Route 113

Traffic on Route 113 has been separated and the Maryland State Highway Administration hopes to open the full four lanes from north of MD 365 Public Landing Road to the north of Five-Mile- Branch by the end of December.

Months-long dualization to finish by end of December, depending on fair weather

(Nov. 29, 2019) Construction to make Route 113 a four-lane highway remains on schedule, though with an ambitious timeline, according to Bob Rager, the Maryland State Highway Administration (SHA) liaison. By the end of December, the administration hopes to have all four lanes from Berlin to Snow Hill open for traffic.

Contractor Allan Myers is currently working on paving the final road surface on the four-mile section from north of MD 365 Public Landing Road to the north of Five-Mile-Branch. How quickly that goes is largely dependent on weather, Rager said.

“It’s a tall order, as surface asphalt mixes generally require a minimum temperature of 40 degrees for proper compaction and good ride quality,” Rager said. “As long as the weather is favorable, we plan on paving seven days a week during daylight hours.”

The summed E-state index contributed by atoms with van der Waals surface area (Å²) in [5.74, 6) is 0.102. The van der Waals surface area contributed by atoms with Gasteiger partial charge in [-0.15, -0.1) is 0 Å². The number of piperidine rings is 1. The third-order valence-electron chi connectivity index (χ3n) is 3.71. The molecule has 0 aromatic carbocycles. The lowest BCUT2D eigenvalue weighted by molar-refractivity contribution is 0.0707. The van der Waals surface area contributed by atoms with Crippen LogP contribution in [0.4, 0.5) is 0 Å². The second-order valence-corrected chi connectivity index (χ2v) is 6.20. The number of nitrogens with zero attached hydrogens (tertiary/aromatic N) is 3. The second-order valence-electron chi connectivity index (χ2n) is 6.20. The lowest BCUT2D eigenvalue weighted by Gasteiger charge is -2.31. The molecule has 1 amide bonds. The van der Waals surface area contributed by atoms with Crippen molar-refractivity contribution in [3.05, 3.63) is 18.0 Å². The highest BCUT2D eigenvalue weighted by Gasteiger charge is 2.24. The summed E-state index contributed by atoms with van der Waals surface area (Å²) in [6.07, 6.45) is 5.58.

He added that construction will not take place during the Thanksgiving holiday. 

The Route 113 project began in 2003, when the SHA tied a two-lane section south of Snow Hill to the dual highway leading to Pocomoke, and then expanded the highway from Delaware to Berlin. Work on the eight-mile section going into Snow Hill started at the end of 2017.

The effort to widen the highway, however, began more than two decades earlier, in 1994, when Ocean Pines resident Robert Hulbard founded “CRASH”, (County Residents Action for Safer Highways) after his cousin was killed in an accident on Route 113.

The state conducted its first study of the possibility of adding two lanes to the highway from Delaware to south of Snow Hill in 1997. 

Since taking office in January 2015, Gov. Larry Hogan has made completing the project one of his priorities.

Rager said that after the surface is completed, the SHA will still need to work striping, rumble strips and raised and reflective pavements parkers, as well as more environmental items, such as the landscape, swales and stormwater management ponds. 

“We’re very confident this project will be completed by the spring,” Rager said. “When it’s done, all 38 miles of US 113 in Maryland will be dual highway.” 

He reminded drivers to watch for lane shifts and flagging, as well as workers moving equipment. 

“Please obey the work zone speed limit and be prepared to stop at any time,” Rager said. “ Our workers’ lives and the lives of other motorists depend on every driver remaining alert and patient through the work zone.”

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